Firstly, it’s been a long time with no blog. Life, the universe kind of caught up with me. That and I think blogging for a number of years in my late teens/early twenties kind of got the better of me… But from now on, let’s see how this blogging stuff goes. Hopefully it’ll be a place for me to brain dump my thoughts and learnings… Which brings me onto the topic of this post ‘Adventures with Swift and unit testing’.

Bit of background, about 5 years ago in my previous job I was part of an ios development team. Things were different back then. Where I worked didn’t practice TDD and the testing landscape was fairly immature with respect to mobile development.

Fast forward to the present and I work at place that does TDD and tooling/frameworks for testing ios development has vastly improved. It’s still somewhat behind what I’m used to as a Java developer, but we need to bear in mind the mobile ecosystem/environment is still relatively new in the timeframe of things (the first iPhone was only released in 2007).

At WWDC 2014 Swift was introduced. I’ve read a bit here and there, but I’m finally getting round to giving it a try – TDD style. With Xcode 6 beta 4 access controls has been introduced which has provided a bit of an interesting situation with unit testing.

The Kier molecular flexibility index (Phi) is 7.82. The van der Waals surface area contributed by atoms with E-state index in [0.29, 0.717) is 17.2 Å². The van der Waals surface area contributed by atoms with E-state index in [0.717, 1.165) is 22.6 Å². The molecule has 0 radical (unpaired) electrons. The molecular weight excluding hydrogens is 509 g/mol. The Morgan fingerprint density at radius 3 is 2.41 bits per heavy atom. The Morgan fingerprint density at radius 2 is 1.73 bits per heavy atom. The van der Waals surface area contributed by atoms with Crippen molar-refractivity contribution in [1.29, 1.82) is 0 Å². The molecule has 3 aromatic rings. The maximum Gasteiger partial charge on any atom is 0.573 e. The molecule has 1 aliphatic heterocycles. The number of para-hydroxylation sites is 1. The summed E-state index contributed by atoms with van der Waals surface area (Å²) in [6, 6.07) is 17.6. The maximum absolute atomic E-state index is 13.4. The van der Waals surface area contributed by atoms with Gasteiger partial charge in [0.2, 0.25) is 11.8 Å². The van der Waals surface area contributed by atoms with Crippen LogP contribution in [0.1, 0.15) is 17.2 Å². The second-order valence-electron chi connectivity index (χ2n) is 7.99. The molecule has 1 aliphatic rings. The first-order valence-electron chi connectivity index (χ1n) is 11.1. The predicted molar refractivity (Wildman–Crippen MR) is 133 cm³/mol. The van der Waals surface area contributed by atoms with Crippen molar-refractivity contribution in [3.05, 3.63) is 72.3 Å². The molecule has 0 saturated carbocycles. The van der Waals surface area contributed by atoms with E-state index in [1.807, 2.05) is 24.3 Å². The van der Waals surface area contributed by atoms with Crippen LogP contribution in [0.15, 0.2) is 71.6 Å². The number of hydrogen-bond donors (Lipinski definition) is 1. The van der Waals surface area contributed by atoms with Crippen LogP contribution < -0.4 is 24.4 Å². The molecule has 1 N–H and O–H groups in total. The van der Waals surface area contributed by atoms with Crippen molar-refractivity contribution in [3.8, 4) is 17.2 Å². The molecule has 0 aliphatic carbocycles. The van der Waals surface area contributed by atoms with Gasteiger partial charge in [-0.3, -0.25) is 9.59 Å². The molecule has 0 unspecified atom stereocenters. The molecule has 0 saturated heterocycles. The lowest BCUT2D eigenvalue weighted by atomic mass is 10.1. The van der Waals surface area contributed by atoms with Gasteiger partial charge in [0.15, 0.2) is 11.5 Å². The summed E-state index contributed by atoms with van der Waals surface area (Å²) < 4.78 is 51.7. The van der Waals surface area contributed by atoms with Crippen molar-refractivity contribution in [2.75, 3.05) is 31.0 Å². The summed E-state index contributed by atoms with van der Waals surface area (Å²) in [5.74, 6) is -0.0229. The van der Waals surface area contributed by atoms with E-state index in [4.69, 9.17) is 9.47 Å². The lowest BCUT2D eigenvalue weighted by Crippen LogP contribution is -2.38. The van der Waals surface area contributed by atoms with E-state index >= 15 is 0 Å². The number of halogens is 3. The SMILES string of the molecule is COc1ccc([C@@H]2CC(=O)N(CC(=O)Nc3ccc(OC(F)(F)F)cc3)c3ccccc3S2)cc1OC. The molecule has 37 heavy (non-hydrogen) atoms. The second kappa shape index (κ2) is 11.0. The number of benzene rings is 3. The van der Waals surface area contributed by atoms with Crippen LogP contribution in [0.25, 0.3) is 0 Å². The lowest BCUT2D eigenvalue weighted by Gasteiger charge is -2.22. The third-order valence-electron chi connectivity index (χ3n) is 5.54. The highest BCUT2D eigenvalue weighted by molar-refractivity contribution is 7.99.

Access controls come in 3 flavours:

  • Public – as it states, accessible from it’s own module as well as any other code that imports the said module. Pretty much more or less the same as public in Java.
  • Internal – Only accessible within the defined module. Somewhat similar to package private in Java.
  • Private – Only accessible via the defining source code. Pretty much the same as private in Java.

What’s interesting is that by following good practices of encapsulation using the above access levels brings about some interesting implications for unit testing. This comes about because in ios developer a test target is not part of the applications module and thus cannot see anything that is not marked public. This is particularly frustrating as in Java something marked package private can still be accessed/seen in the test tree when in the same package.

The beta release notes actually state:

A limitation of the access control system is that unit tests cannot interact with the classes and
methods in an application unless they are marked public. This is because the unit test target is
not part of the application module.

Can this be worked around? Somewhat so… At the moment you could mark everything as public, but that seems rather unfortunate as it pretty much bypasses any encapsulation. Add the class under test to your unit test target.

Interestingly enough, on the developer forums Chris Lattner has posted that they know the access control design doesn’t really work for unit testing…